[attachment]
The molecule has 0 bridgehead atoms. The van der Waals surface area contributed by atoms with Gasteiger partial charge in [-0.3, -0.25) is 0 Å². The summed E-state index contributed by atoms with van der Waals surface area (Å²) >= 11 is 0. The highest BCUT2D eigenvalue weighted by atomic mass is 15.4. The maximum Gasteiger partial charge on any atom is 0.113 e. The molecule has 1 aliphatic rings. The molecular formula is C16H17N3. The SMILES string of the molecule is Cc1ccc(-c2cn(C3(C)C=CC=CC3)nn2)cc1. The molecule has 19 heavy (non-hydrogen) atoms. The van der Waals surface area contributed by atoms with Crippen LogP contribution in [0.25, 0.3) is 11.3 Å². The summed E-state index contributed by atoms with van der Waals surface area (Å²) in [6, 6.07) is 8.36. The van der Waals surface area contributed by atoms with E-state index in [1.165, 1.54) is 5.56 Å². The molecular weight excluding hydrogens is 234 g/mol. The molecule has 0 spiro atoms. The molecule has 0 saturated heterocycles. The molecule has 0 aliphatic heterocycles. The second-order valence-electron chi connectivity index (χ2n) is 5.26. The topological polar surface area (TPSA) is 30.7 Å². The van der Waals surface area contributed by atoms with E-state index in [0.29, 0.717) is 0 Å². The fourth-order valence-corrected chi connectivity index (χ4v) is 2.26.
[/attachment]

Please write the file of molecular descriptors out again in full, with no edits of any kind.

The molecule has 0 bridgehead atoms. The van der Waals surface area contributed by atoms with Gasteiger partial charge in [-0.3, -0.25) is 0 Å². The summed E-state index contributed by atoms with van der Waals surface area (Å²) >= 11 is 0. The highest BCUT2D eigenvalue weighted by atomic mass is 15.4. The maximum Gasteiger partial charge on any atom is 0.113 e. The molecule has 1 aliphatic rings. The molecular formula is C16H17N3. The SMILES string of the molecule is Cc1ccc(-c2cn(C3(C)C=CC=CC3)nn2)cc1. The molecule has 19 heavy (non-hydrogen) atoms. The van der Waals surface area contributed by atoms with Crippen LogP contribution in [0.25, 0.3) is 11.3 Å². The summed E-state index contributed by atoms with van der Waals surface area (Å²) in [6, 6.07) is 8.36. The van der Waals surface area contributed by atoms with E-state index in [1.165, 1.54) is 5.56 Å². The molecular weight excluding hydrogens is 234 g/mol. The molecule has 0 spiro atoms. The molecule has 0 saturated heterocycles. The molecule has 0 aliphatic heterocycles. The second-order valence-electron chi connectivity index (χ2n) is 5.26. The topological polar surface area (TPSA) is 30.7 Å². The van der Waals surface area contributed by atoms with E-state index in [0.29, 0.717) is 0 Å². The fourth-order valence-corrected chi connectivity index (χ4v) is 2.26.